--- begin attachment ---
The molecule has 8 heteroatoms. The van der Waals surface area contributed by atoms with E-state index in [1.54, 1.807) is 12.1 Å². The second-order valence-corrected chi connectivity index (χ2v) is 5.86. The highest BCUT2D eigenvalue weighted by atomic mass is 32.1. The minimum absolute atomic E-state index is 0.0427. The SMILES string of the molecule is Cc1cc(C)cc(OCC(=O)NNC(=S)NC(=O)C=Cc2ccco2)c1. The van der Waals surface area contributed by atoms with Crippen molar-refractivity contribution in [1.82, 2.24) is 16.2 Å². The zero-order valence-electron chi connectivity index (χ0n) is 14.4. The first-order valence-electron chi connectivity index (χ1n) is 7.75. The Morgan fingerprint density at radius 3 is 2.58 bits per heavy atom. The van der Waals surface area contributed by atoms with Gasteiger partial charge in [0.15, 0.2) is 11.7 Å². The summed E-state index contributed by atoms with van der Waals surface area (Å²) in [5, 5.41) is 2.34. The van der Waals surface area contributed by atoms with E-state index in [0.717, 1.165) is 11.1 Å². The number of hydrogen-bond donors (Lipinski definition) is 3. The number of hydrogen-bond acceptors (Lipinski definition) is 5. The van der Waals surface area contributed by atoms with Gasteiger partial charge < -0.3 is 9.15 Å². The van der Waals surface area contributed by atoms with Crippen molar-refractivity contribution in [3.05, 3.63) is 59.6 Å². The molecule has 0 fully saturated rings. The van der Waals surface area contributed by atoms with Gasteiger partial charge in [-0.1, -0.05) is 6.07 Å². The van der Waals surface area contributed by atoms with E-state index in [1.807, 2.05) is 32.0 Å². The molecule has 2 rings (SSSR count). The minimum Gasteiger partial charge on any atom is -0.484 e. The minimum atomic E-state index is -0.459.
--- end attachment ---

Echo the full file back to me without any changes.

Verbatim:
The molecule has 8 heteroatoms. The van der Waals surface area contributed by atoms with E-state index in [1.54, 1.807) is 12.1 Å². The second-order valence-corrected chi connectivity index (χ2v) is 5.86. The highest BCUT2D eigenvalue weighted by atomic mass is 32.1. The minimum absolute atomic E-state index is 0.0427. The SMILES string of the molecule is Cc1cc(C)cc(OCC(=O)NNC(=S)NC(=O)C=Cc2ccco2)c1. The van der Waals surface area contributed by atoms with Crippen molar-refractivity contribution in [1.82, 2.24) is 16.2 Å². The zero-order valence-electron chi connectivity index (χ0n) is 14.4. The first-order valence-electron chi connectivity index (χ1n) is 7.75. The Morgan fingerprint density at radius 3 is 2.58 bits per heavy atom. The van der Waals surface area contributed by atoms with Gasteiger partial charge in [0.15, 0.2) is 11.7 Å². The summed E-state index contributed by atoms with van der Waals surface area (Å²) in [5, 5.41) is 2.34. The van der Waals surface area contributed by atoms with E-state index in [0.717, 1.165) is 11.1 Å². The number of hydrogen-bond donors (Lipinski definition) is 3. The number of hydrogen-bond acceptors (Lipinski definition) is 5. The van der Waals surface area contributed by atoms with Gasteiger partial charge < -0.3 is 9.15 Å². The van der Waals surface area contributed by atoms with Crippen molar-refractivity contribution in [3.05, 3.63) is 59.6 Å². The molecule has 0 fully saturated rings. The van der Waals surface area contributed by atoms with Gasteiger partial charge in [-0.1, -0.05) is 6.07 Å². The van der Waals surface area contributed by atoms with E-state index in [1.807, 2.05) is 32.0 Å². The molecule has 2 rings (SSSR count). The minimum Gasteiger partial charge on any atom is -0.484 e. The minimum atomic E-state index is -0.459.